For subscription rates and to subscribe to Phlebotomy Today, click here. The current month’s issue will be emailed to you immediately upon subscribing.

Featured FAQ

How do I limit draws during IV starts in the ED?

Question

How can I convince our emergency department (ED) not to draw blood during an IV start? We have a high rate of hemolysis in ED specimens and I have tracked it down to specimens drawn through an IV while it is being inserted, before the fluids are started.

Answer

Preventing hemolysis in the ED is probably the most common specimen collection problem hospitals face. This much is indisputable: if you have an emergency room, you have a hemolysis problem! The only facilities that don’t are those that perform venipunctures for all their ED lab work. You will always have a problem with hemolysis as long as blood is drawn during IV starts. Sometimes you can get away with it; sometimes you can’t. The problem is that when blood is drawn through a VAD, the device is being used for a purpose for which it was not intended. The shear forces and turbulence surrounding the tip of the cannula are too much for the fragile red cells.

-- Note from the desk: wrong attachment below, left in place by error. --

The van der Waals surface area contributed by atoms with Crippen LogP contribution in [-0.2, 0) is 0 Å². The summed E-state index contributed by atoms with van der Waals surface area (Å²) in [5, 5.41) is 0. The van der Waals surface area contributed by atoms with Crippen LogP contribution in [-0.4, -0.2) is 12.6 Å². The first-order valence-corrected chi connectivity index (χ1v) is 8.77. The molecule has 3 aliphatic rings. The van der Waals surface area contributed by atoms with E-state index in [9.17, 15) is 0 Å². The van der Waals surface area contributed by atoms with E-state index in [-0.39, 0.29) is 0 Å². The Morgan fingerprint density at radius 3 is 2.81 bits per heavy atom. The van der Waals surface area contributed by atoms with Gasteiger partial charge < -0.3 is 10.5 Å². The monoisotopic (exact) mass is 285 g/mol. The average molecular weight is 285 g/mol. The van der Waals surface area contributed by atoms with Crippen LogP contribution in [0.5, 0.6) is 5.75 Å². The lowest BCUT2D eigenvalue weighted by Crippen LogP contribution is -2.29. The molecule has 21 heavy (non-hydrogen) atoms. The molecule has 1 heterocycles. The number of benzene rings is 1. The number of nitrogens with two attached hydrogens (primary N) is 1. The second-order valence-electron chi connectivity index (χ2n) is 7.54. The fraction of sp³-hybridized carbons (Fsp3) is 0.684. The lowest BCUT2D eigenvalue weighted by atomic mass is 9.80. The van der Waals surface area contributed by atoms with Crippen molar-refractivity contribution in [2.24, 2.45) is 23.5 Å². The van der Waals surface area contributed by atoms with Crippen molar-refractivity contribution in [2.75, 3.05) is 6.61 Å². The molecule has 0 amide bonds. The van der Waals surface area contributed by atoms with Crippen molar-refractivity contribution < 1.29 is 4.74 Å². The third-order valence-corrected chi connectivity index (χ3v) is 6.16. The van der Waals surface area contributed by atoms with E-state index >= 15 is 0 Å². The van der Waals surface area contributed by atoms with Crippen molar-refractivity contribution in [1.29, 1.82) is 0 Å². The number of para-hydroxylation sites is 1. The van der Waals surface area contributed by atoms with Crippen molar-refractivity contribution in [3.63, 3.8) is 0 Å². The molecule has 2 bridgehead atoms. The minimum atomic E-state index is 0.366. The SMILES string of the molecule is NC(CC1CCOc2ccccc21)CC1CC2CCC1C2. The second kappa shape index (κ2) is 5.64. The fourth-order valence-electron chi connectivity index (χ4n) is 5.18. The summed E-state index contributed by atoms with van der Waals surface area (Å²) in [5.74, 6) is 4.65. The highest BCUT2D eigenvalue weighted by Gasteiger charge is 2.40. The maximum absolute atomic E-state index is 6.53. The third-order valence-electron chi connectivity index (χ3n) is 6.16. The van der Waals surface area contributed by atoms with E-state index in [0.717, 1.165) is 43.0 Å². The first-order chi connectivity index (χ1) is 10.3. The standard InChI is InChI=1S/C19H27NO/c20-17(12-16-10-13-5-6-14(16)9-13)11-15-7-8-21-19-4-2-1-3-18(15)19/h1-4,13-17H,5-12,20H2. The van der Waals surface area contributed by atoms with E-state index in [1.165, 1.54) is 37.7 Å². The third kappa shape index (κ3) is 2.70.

The literature is packed with studies that prove hemolysis is difficult to avoid during a line draw. Inform your ED that hemolysis is an inherent problem with draws during IV starts. Explain that, although their intent to save the patient a stick is well-intended, too many times the patient has to endure a forced delay in testing and reporting due to recollections. Let them know studies have shown significant increases in hemolysis in samples obtained through IV catheters versus venipunctures. As long as they insist on drawing blood during an IV start they will have hemolyzed specimens.

Each month, PT-STAT! will publish one of the hundreds of phlebotomy FAQs in the growing database of questions and answers available in Phlebotomy Central, the members-only section of the Center for Phlebotomy Education’s website. For information on joining Phlebotomy Central, click here.

Survey Says

Limits on Venipuncture Attempts